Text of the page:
My pond – directly in my line of view as I write – is lovely at this time of year, but the hot weather and lack of rain have caused the water level to drop by a couple of inches at least. Topping up garden ponds with tap water encourages the growth of algae, so I hesitate to do it.
I have rigged up a simple system for my pond that helps. It depends on having a water butt that is a sensible hose-distance from the pond and that the hose can preferably be permanently left in situ – buried or at least hidden.
I simply changed the tap on my water butt to a (rather annoyingly slow flowing) one that takes a standard hose attachment, cut off a length of hose and buried it with the free end hanging over the edge of the pond hidden by foliage and the other end coming out of the ground close to the water butt.
The hose end can be clicked into place and the tap turned on as required. Last night’s rain in Sussex – not firmly forecast – filled up my water butt, and this morning I turned on the tap and emptied the contents into my slightly beleagured pond. I hasn’t exactly restored the level, but every little bit helps. Had I known it was going to rain, I could have left the tap on in anticipation.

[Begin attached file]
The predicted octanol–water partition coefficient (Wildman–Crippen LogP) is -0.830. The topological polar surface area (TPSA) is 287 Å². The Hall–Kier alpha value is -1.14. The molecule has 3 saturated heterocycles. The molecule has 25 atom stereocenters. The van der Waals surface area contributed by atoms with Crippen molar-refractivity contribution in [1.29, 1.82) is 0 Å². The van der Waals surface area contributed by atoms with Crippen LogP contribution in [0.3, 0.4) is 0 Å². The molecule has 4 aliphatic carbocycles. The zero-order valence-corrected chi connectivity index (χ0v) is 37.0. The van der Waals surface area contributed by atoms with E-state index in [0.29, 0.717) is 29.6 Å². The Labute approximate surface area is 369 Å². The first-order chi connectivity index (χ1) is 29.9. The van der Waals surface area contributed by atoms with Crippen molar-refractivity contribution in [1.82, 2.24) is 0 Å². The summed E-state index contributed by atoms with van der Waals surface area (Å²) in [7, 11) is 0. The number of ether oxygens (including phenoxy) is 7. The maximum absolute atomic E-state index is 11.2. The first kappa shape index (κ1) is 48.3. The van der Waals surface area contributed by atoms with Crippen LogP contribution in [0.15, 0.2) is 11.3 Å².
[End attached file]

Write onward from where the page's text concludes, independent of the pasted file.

Rain water is precious for garden plants, too, but most of them can survive a few weeks with tap water from watering cans – whereas a pond with low water is a sorry site, frogs may find it hard to get out to feed, and of course the water will warm up even more quickly if there is less of it in there.
This idea is not jawdroppingly new – but I though I would share it anyway.